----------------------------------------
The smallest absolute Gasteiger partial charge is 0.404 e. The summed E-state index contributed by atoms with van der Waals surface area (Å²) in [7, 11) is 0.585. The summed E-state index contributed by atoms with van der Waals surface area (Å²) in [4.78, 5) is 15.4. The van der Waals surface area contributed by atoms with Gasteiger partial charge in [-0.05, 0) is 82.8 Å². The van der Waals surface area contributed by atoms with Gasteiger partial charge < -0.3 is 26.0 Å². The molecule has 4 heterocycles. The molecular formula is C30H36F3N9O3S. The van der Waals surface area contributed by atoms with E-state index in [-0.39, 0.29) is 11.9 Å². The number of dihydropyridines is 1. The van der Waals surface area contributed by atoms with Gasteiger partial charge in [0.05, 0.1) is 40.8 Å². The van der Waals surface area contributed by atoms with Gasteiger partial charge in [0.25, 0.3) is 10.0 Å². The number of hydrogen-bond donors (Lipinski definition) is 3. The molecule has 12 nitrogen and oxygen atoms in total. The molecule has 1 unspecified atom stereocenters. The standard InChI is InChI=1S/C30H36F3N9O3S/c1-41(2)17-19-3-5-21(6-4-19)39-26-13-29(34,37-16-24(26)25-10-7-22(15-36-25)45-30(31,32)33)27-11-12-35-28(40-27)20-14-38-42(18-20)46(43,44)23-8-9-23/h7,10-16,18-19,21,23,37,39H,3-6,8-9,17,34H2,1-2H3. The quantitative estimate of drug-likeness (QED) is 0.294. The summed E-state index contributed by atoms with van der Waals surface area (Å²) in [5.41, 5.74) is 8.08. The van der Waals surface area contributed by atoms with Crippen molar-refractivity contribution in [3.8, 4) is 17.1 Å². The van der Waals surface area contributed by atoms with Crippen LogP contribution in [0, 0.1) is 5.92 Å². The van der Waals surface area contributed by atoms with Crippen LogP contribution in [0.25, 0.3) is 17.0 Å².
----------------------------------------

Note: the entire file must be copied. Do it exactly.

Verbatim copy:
The smallest absolute Gasteiger partial charge is 0.404 e. The summed E-state index contributed by atoms with van der Waals surface area (Å²) in [7, 11) is 0.585. The summed E-state index contributed by atoms with van der Waals surface area (Å²) in [4.78, 5) is 15.4. The van der Waals surface area contributed by atoms with Gasteiger partial charge in [-0.05, 0) is 82.8 Å². The van der Waals surface area contributed by atoms with Gasteiger partial charge < -0.3 is 26.0 Å². The molecule has 4 heterocycles. The molecular formula is C30H36F3N9O3S. The van der Waals surface area contributed by atoms with E-state index in [-0.39, 0.29) is 11.9 Å². The number of dihydropyridines is 1. The van der Waals surface area contributed by atoms with Gasteiger partial charge in [0.05, 0.1) is 40.8 Å². The van der Waals surface area contributed by atoms with Gasteiger partial charge in [0.25, 0.3) is 10.0 Å². The number of hydrogen-bond donors (Lipinski definition) is 3. The molecule has 12 nitrogen and oxygen atoms in total. The molecule has 1 unspecified atom stereocenters. The standard InChI is InChI=1S/C30H36F3N9O3S/c1-41(2)17-19-3-5-21(6-4-19)39-26-13-29(34,37-16-24(26)25-10-7-22(15-36-25)45-30(31,32)33)27-11-12-35-28(40-27)20-14-38-42(18-20)46(43,44)23-8-9-23/h7,10-16,18-19,21,23,37,39H,3-6,8-9,17,34H2,1-2H3. The quantitative estimate of drug-likeness (QED) is 0.294. The summed E-state index contributed by atoms with van der Waals surface area (Å²) in [5.41, 5.74) is 8.08. The van der Waals surface area contributed by atoms with Crippen molar-refractivity contribution in [3.8, 4) is 17.1 Å². The van der Waals surface area contributed by atoms with Crippen LogP contribution in [0, 0.1) is 5.92 Å². The van der Waals surface area contributed by atoms with Crippen LogP contribution in [0.25, 0.3) is 17.0 Å².